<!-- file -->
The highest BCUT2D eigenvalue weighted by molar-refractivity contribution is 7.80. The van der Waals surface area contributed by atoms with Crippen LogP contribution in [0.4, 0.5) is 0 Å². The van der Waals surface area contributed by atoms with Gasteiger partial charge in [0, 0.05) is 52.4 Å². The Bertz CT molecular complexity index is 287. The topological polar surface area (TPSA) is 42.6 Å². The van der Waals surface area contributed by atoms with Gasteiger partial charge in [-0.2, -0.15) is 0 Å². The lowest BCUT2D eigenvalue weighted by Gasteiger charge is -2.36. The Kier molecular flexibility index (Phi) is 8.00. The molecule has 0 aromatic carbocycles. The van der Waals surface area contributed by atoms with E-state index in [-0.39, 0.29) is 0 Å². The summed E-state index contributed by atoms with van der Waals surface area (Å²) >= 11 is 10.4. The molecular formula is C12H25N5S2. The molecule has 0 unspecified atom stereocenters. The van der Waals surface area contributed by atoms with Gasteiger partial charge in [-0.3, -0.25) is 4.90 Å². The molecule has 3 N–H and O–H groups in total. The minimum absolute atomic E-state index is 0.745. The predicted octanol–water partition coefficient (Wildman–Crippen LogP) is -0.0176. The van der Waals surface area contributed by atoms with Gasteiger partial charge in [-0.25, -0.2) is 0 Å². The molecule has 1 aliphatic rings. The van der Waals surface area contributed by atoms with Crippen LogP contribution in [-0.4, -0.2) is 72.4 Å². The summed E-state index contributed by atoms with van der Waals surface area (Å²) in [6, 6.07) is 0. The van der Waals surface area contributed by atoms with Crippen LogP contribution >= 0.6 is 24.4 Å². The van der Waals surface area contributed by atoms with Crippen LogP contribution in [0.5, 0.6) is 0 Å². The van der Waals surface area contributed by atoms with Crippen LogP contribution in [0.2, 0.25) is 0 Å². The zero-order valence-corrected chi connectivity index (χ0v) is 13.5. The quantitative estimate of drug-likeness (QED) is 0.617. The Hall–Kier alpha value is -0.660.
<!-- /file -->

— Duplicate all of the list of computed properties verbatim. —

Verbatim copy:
The highest BCUT2D eigenvalue weighted by molar-refractivity contribution is 7.80. The van der Waals surface area contributed by atoms with Crippen LogP contribution in [0.4, 0.5) is 0 Å². The van der Waals surface area contributed by atoms with Gasteiger partial charge in [0, 0.05) is 52.4 Å². The Bertz CT molecular complexity index is 287. The topological polar surface area (TPSA) is 42.6 Å². The van der Waals surface area contributed by atoms with Gasteiger partial charge in [-0.2, -0.15) is 0 Å². The lowest BCUT2D eigenvalue weighted by Gasteiger charge is -2.36. The Kier molecular flexibility index (Phi) is 8.00. The molecule has 0 aromatic carbocycles. The van der Waals surface area contributed by atoms with E-state index in [-0.39, 0.29) is 0 Å². The summed E-state index contributed by atoms with van der Waals surface area (Å²) >= 11 is 10.4. The molecular formula is C12H25N5S2. The molecule has 0 unspecified atom stereocenters. The van der Waals surface area contributed by atoms with Gasteiger partial charge in [-0.3, -0.25) is 4.90 Å². The molecule has 3 N–H and O–H groups in total. The minimum absolute atomic E-state index is 0.745. The predicted octanol–water partition coefficient (Wildman–Crippen LogP) is -0.0176. The van der Waals surface area contributed by atoms with Gasteiger partial charge in [-0.25, -0.2) is 0 Å². The molecule has 1 aliphatic rings. The van der Waals surface area contributed by atoms with Crippen LogP contribution in [-0.4, -0.2) is 72.4 Å². The summed E-state index contributed by atoms with van der Waals surface area (Å²) in [6, 6.07) is 0. The van der Waals surface area contributed by atoms with Crippen LogP contribution >= 0.6 is 24.4 Å². The van der Waals surface area contributed by atoms with Crippen LogP contribution in [0.5, 0.6) is 0 Å². The van der Waals surface area contributed by atoms with Crippen LogP contribution in [0.2, 0.25) is 0 Å². The zero-order valence-corrected chi connectivity index (χ0v) is 13.5. The quantitative estimate of drug-likeness (QED) is 0.617. The Hall–Kier alpha value is -0.660.